Tumor mutation burden (TMB) is unlikely indicative of checkpoint inhibitor response for patients with colorectal cancer (CRC), despite recent tissue-agnostic approvals, according to a study presented at the virtual 2021 ASCO Gastrointestinal Cancers Symposium.
“Checkpoint inhibitor therapies have shown prolonged survival in patients with microsatellite instability. [TMB] has also been associated with benefit from [checkpoint inhibitors], with pembrolizumab recently approved for solid tumors with a TMB of =10 muts/mb,” wrote Carissa Jones, PhD, Sarah Cannon Cancer Center, Nashville, Tennessee, and colleagues.
“However, the validity of a tissue-agnostic approach has been debated given the high degree of TMB variation across tumor types,” they continued.
This study aimed to examine the impact of TMB and MSI on checkpoint inhibitor response among patients with advanced gastrointestinal cancers.
Genospace, Sarah Cannon Cancer Center’s clinic-genomic analytics platform, was used to identify patients with GI cancer and comprehensive next-generation sequencing (NGS) with the institution’s network. Microsatellite status (high [MSI-H] vs stable [MSS]) was defined using NGS. TMB-high [TMB-H] status was defined as =10 muts/mb.
Kaplan-Meier estimates were used to evaluate time to treatment failure (TTF).
A total of 5788 patients were identified, of whom 3603 (48%) patients had a CRC diagnosis. Microsatellite status was evaluated in 4219 (66%) NGS reports, TMB was evaluated in 2922 (46%), and both were evaluated in 2863 (45%).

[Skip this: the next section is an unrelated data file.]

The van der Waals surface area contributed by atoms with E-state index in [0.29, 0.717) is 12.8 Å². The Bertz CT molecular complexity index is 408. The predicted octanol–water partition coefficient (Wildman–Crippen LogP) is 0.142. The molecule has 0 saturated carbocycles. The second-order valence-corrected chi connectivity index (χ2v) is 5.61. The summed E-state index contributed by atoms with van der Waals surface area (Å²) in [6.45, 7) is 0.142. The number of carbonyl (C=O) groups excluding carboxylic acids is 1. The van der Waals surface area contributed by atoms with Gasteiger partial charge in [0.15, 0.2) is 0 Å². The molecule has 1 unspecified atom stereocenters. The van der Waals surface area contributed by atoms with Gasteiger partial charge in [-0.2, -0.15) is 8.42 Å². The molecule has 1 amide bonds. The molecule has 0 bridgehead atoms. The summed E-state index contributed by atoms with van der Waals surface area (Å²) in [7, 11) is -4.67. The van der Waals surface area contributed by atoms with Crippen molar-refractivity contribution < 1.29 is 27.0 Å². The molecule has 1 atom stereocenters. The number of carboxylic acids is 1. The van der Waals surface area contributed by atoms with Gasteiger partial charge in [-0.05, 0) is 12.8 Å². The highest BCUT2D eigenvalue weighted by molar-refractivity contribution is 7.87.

Overall, MSI-H and TMB-H co-occurred on 127 (4%) reports, MSS and TMB-H occurred on 312 (11%) reports, and MSS and TMB-low (TMB-L) occurred on 2414 (85%) reports. MSI-H and TMB-L did not occur.
TTF was significantly shorter for checkpoint inhibitor therapies (median TTF, 151 days) compared with non-checkpoint inhibitor therapies (median TTF, 238 days), irrespective of line of therapy or tumor type.
Further analyses were specified to patients with CRC due to the small sample sizes of other gastrointestinal cancers. TMB-H was independently associated with longer checkpoint inhibitor TTF vs TMB-L. Co-occurrence of MSI-H and TMB-H was also associated with longer TTF. No difference in checkpoint inhibitor TTF was noted for MSS and TMB-H, as well as MSS and TMB-L (P = .45).
TTF was longer for all patients who received non-checkpoint inhibitor therapies, irrespective of microsatellite or TMB status, than that for MSS/TMB-H and MSS/TMB-L patients who received checkpoint inhibitors.
“Despite recent tissue-agnostic approvals, TMB does not appear to be a good biomarker of [checkpoint inhibitor] response in patients with CRC. Rather, time to [checkpoint inhibitor] failure is associated with the co-occurrence of TMB-H with MSI-H,” concluded Dr Jones and colleagues.
“Continued research is needed to identify better biomarkers of response to immunotherapy in [gastrointestinal] cancers,” they added.—Janelle Bradley
Jones C, Lachs R, Sturgill E. Real-world data evaluating immunotherapy markers and checkpoint inhibitor response among GI cancers in a large community-based oncology network. Presented at: the virtual 2021 ASCO Gastrointestinal Cancers Symposium; January 15-17, 2021. Abstract 113.